• People from Indian, Chinese, Irish and Pakistani backgrounds on higher incomes tend to drink above recommended limits.
  • Frequent and heavy drinking has increased for Indian women and Chinese men.
  • Drinking among Sikh girls has increased, whilst second generation Sikh men drink less than first generations.


Other vulnerable groups

There is additional evidence to suggest that the following groups may be at higher risk of alcohol misuse:

  • Lesbian, gay and bisexual people – a number of small studies in the UK suggest that there are higher levels of alcohol misuse among this group of people (BMA, 2008).
  • Transgender people – the Department of Health (2007) recognises that the experiences of transgender people, particularly the younger population, can place them at risk of alcohol abuse, as well as depression, self-harm and substance abuse.
  • Short term prisoners – Brooker et al (2009) found that 44.4% of short term prisoners were at risk of alcohol abuse; this is five times greater than the percentage of people misusing alcohol within the general population.


 What are the unmet needs/service gaps?

The evidence suggests that minority ethnic groups are under-represented proportionately in seeking treatment and advice for drinking problems, although their rates of alcohol dependence are similar to those in the white population.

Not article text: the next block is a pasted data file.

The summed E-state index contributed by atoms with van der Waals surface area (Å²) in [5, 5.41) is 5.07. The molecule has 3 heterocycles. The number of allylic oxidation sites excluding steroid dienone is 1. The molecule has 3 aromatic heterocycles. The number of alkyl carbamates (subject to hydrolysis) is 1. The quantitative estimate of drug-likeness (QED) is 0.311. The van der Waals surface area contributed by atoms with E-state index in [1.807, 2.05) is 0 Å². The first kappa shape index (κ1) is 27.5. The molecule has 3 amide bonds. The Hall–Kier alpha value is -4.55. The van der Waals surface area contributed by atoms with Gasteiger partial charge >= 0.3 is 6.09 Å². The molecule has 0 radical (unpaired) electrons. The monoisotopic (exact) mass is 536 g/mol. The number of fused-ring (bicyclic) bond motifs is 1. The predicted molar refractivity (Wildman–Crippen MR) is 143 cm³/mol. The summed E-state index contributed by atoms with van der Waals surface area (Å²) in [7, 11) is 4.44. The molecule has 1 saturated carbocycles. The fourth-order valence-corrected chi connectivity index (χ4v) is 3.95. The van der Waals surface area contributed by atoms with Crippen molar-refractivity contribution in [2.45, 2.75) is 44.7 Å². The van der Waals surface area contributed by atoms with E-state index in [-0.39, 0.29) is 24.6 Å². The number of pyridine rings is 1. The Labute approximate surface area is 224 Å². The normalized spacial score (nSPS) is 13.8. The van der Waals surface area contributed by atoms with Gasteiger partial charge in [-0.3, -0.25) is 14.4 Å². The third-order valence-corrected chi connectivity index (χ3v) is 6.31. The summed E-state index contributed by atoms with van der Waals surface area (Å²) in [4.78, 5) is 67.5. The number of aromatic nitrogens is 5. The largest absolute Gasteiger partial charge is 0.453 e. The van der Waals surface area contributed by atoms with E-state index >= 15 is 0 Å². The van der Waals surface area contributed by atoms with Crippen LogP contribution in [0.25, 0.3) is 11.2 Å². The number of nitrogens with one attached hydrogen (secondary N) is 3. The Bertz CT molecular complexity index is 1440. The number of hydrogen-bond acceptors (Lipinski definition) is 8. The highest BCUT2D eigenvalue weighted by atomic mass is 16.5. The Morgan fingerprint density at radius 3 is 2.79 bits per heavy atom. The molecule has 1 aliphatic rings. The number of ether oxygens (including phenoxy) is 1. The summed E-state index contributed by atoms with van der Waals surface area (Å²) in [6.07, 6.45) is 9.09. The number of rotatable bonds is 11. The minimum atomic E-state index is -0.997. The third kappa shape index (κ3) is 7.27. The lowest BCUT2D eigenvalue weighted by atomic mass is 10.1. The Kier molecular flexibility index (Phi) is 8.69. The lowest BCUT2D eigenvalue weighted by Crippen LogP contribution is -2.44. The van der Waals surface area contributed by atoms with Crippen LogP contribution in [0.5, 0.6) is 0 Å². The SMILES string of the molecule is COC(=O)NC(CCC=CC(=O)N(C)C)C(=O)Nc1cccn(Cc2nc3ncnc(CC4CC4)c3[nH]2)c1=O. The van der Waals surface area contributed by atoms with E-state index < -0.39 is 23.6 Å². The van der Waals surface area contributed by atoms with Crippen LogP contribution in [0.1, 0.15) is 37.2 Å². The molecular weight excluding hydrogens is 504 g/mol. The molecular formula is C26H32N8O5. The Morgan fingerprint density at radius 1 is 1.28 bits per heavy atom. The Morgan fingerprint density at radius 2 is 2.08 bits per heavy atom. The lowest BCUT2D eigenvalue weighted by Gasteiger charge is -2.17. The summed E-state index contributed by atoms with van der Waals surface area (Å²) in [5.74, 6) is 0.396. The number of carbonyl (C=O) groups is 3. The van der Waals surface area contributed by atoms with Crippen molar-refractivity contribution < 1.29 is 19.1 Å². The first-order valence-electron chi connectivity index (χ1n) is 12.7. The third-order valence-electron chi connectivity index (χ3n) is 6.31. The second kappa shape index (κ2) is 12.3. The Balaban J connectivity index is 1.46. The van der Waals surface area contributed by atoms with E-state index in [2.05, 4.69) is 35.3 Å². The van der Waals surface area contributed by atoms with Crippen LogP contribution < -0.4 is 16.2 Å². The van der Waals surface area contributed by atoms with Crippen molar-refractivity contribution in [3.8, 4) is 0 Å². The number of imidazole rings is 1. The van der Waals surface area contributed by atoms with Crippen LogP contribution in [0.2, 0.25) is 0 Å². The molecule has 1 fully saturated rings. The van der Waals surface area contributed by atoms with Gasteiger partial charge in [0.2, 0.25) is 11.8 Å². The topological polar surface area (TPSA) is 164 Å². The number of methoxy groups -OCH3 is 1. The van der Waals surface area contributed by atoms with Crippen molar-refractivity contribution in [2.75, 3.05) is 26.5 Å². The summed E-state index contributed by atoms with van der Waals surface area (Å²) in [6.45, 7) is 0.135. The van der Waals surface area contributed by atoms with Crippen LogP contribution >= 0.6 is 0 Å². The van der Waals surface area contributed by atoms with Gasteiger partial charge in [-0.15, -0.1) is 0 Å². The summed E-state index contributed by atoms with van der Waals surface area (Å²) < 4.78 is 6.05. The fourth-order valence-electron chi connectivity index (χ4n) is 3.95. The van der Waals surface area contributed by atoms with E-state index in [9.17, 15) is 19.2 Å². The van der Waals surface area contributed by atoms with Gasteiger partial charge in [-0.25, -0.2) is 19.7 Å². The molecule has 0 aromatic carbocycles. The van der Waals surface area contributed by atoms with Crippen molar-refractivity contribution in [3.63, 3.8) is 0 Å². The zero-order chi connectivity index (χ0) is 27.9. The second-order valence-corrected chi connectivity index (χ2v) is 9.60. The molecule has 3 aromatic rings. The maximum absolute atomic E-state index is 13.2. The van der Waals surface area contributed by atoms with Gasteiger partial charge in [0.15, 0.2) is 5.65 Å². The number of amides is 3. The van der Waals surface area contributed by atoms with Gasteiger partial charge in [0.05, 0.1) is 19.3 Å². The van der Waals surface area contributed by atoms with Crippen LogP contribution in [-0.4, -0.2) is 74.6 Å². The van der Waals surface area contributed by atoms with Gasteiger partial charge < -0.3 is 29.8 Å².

A lack of awareness of what support and services are available is evident among some minority groups, particularly Muslim men and those on lower incomes.  There is also a reluctance to approach outside agencies across different minority ethnic communities which can lead to agencies underestimating need among different ethnic groups (Hurcombe et al, 2010).


Recommendations for consideration by organisations

  • Take a whole family approach when addressing alcohol misuse
  • Ensure alcohol education programmes complement the Personal, Social, Health, Education (PSHE) provided in schools and other education settings and is tailored for different age groups
  • Improve links with BME communities and older people to ensure mainstream alcohol services are culturally competent for both individuals and organisations
  • Use a range of media channels to convey consistent and relevant messages
  • Drive the public to the DBIU website http://www.dontbottleitup.org.uk/ to raise awareness of excess drinking
  • Provide targeted support to patients regularly attending A&E and Primary Care for alcohol related issues